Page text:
for Medicare reimbursement Safriet 1998 The law providing Medicare Part B

For medicare reimbursement safriet 1998 the law

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for Medicare reimbursement ( Safriet, 1998 ). The law, providing Medicare Part B direct payment to NPs and CNSs, regardless of their geographic area of practice, allowed both types of APNs to be paid 85% of the fee paid to physicians for the same services. Moreover, the law's inclusion and definition of CNSs corrected the previous omission of this group for reimbursement ( Safriet, 1998 ). The possibility of reimbursement for services was an important step in the continuing development of the CNS role because hospital administrators would continue to focus on the cost of having APNs provide patient care. Some CNS roles require prescription of medications and the ability of a CNS to prescribe depends on state regulations. As of January 2012, CNSs have independent prescriptive authority in 11 states and in Washington, DC, no prescribing authority in 15 states, and nonindependent prescriptive authority in the remaining 24 states ( National Council of State Boards of Nursing, 2012 ). Nurse Practitioners Early Public Health Nurses' Role in Direct Care The idea of using nurses to provide what we now refer to as primary care services dates to the late nineteenth century. During this period of rapid industrialization and social reform, public health nurses played a major role in providing care for poverty-stricken immigrants in cities throughout the country. In 1893, Lillian Wald, a young graduate nurse from the New York Training School for Nurses, established the Henry Street Settlement (HSS) House on the Lower East Side of Manhattan. Its purpose was to address the needs of the poor, many of whom lived in overcrowded, rat-infested tenements. For several decades, the HSS visiting nurses, like other district nurses, visited thousands of patients with little interference in their work ( Wald, 1922 ). The needs of this disadvantaged community were limitless. According to one account ( Duffus, 1938 ): There were nursing infants, many of them with the summer bowel complaint that sent infant mortality soaring during the hot months; there were children with measles, not quarantined; there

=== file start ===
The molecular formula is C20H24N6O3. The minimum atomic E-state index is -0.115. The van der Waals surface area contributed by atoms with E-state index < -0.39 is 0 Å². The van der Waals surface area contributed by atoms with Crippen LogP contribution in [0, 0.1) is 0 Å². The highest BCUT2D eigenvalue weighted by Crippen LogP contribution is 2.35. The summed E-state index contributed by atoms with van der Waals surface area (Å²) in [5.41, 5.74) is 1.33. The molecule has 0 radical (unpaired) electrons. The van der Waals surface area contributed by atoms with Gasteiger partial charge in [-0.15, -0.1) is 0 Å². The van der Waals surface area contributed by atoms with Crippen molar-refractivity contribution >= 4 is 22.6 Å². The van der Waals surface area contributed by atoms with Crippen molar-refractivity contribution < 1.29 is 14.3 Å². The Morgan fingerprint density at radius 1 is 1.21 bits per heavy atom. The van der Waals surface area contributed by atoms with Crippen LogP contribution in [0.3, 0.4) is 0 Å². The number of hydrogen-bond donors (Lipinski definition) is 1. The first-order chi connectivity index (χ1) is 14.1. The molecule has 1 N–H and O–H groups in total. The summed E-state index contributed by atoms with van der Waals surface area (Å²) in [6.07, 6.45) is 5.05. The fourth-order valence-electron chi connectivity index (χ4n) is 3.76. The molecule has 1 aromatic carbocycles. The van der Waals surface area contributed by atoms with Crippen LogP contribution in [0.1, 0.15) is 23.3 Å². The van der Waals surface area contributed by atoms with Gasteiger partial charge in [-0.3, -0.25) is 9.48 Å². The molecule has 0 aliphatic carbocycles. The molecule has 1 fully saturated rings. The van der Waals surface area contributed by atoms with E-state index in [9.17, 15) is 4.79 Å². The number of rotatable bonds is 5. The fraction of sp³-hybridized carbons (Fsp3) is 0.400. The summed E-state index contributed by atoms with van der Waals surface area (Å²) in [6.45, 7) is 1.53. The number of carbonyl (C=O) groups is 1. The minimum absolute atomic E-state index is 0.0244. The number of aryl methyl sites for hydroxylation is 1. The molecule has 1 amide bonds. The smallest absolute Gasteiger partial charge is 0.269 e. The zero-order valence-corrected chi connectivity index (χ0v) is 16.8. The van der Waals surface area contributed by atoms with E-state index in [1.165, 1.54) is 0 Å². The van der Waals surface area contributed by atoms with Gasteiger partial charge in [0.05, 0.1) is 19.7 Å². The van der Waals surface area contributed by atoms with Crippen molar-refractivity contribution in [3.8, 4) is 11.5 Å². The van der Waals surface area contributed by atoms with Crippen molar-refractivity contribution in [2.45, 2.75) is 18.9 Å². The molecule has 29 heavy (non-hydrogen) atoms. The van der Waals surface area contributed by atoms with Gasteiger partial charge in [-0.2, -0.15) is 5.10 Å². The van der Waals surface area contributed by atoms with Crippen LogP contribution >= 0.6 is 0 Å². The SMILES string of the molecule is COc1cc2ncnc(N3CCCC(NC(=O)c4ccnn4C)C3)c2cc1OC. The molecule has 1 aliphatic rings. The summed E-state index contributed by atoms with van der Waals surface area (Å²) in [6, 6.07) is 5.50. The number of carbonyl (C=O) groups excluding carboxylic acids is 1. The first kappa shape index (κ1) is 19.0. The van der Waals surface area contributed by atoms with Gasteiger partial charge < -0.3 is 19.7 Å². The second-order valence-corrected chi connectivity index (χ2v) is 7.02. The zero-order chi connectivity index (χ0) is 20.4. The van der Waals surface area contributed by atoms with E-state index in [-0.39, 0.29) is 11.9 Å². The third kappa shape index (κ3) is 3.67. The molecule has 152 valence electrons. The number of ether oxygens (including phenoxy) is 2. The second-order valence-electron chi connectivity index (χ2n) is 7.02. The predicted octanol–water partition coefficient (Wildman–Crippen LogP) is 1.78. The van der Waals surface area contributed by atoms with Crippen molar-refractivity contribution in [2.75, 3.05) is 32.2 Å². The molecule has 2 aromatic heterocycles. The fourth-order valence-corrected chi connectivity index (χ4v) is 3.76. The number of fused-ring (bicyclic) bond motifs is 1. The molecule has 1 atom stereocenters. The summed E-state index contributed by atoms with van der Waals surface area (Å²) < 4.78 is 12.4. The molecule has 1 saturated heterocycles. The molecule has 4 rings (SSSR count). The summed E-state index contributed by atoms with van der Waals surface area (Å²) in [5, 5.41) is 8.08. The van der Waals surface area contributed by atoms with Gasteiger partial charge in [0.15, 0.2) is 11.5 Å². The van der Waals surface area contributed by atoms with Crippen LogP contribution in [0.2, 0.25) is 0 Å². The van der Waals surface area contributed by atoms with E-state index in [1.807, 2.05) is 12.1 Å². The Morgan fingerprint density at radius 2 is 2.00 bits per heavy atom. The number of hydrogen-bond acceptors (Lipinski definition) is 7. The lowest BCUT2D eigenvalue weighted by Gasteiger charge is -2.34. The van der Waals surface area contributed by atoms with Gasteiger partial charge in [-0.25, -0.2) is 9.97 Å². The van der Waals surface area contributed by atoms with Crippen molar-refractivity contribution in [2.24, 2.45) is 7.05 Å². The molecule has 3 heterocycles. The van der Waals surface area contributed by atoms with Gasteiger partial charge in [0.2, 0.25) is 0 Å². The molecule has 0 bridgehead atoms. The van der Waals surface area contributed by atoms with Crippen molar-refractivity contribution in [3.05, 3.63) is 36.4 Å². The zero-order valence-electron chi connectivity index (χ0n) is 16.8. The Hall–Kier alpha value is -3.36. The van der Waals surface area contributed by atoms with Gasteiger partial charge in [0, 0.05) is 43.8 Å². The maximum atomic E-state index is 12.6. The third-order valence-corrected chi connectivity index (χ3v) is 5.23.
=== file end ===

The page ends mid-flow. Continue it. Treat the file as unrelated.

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were children with ophthalmia, a contagious eye disease; there were children scarred with vermin bites; there were adults with typhoid; there was a case of puerperal septicemia, lying on a vermin-infested bed without sheets or pillow cases; a family consisting of a pregnant mother, a crippled child and two others living on dry bread … a young girl dying of tuberculosis amid the very conditions that had produced the disease … ( p. 43 ). In addition to making home visits, the HSS nurses saw patients in the nurses' dispensary in the settlement house. There they treated “simple complaints and emergencies not requiring referral elsewhere” ( Buhler-Wilkerson, 2001 ). For a time, their work usually went unnoticed, but interprofessional conflict was inevitable. According to nurse historian Karen Buhler-Wilkerson (2001) : As the number of ambulatory visits grew, the settlement risked attracting the unwelcome attention of the increasingly disagreeable “uptown docs.” The New York Medical Society's
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